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The End of the 40-Hour Workweek

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The era of a 9-to-5 workweek appears to be coming to an end.

Higher-level workers are increasingly being asked to put in 50 hours or more a week, effectively working an 8-to-6 workweek at the very least, while lower-income workers are often forced to work fewer hours but at jobs with irregular schedules, according to a comprehensive report from the Center for American Progress, which reviewed dozens of studies from the previous 30 years to understand the changing work/life struggles of the country's labor force.

Some workers feel pressure to put in 50 hours or more, while others face night and weekend hours, a report shows.
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Driving these changes, as the center explains it, are companies turning lower-level, full-time jobs into part-time employment to cut costs, and savings that come at the expense of workers -- and their families -- losing the traditional schedules and financial benefits that come with full-time employment.

Some 38% of men in professional and management positions worked at least 50 hours a week between 2006 and 2008 up from 34% who worked those hours 30 years prior, based on government studies cited in the report. Women in higher-level positions experienced an even steeper change, with 14% working 50 hours or more in 2006 and 2008 compared with just 6% who did between 1977 and 1979.

These longer work schedules, which the center describes as being "ramped up versions" of what full-time employment once meant, were found to be particularly common on the higher end of the income ladder.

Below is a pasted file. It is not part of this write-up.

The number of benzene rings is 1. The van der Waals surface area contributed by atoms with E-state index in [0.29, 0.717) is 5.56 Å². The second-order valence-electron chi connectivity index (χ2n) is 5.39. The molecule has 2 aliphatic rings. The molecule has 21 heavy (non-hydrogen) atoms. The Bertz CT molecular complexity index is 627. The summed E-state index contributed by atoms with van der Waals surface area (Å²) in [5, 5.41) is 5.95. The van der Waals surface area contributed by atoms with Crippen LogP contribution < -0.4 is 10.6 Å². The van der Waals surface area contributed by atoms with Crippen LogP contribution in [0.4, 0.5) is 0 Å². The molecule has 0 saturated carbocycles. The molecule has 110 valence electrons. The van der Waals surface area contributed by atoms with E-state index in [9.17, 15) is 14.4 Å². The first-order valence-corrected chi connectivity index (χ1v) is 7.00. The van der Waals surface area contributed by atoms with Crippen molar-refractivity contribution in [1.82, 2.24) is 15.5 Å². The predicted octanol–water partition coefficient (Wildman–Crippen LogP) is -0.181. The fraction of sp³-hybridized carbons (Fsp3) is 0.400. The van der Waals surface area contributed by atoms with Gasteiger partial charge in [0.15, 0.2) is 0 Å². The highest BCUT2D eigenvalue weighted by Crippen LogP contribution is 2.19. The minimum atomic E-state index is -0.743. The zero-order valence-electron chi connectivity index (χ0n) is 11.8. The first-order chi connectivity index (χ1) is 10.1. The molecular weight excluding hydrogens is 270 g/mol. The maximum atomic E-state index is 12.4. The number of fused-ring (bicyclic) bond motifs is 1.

"Many of the highest-paying and highest-status professional jobs require very long hours -- and, in today's 'winner take all' economy, turning them down can extract a sharp wage penalty," the researchers write in the report.

Much has been written about the number of Americans forced to work longer hours in the aftermath of the recession, as companies cut payrolls, but as the literature reviewed in this report shows, many higher-level professionals were in danger of becoming workaholics long before that. One Harvard study published in 2006, for example, found that a fifth of those in the top 6% of income earners actually worked 60-hour weeks on average.

On the other hand, lower-level workers are facing the opposite problem. The percentage of men in low-income professions who worked 50 hours a week was cut in half during the previous 30 years, despite the fact that these workers often want to put in more hours to build up their income. To make matters worse, though they work fewer hours, their schedules tend to be more irregular, with two-thirds of couples earning less than $50,000 a year while having at least one spouse working hours outside the traditional 9-to-5 schedule (i.e., nights and weekends).

This change in schedules for high- and low-level employees not only has the potential to cause added stress while at work, but according to the report, it also has the potential to cut into the time these people would otherwise spend taking care of their households.

Even the companies themselves may not benefit in the end from pushing more inconvenient work schedules. As the center points out, one survey found that workers would be 30% less likely to quit their job within the first two years if they had flexible schedules. However, since their schedules are getting worse, not better, companies may have to confront higher turnover and the added financial burden that comes with replacing employees.

Despite the changes to the nation's overall work experience, there are plenty of companies that do provide flexible schedules and other perks to lighten the burden of a heavy workweek. To find a few of the best options out there, check out this roundup of the companies with the healthiest work/life balance.

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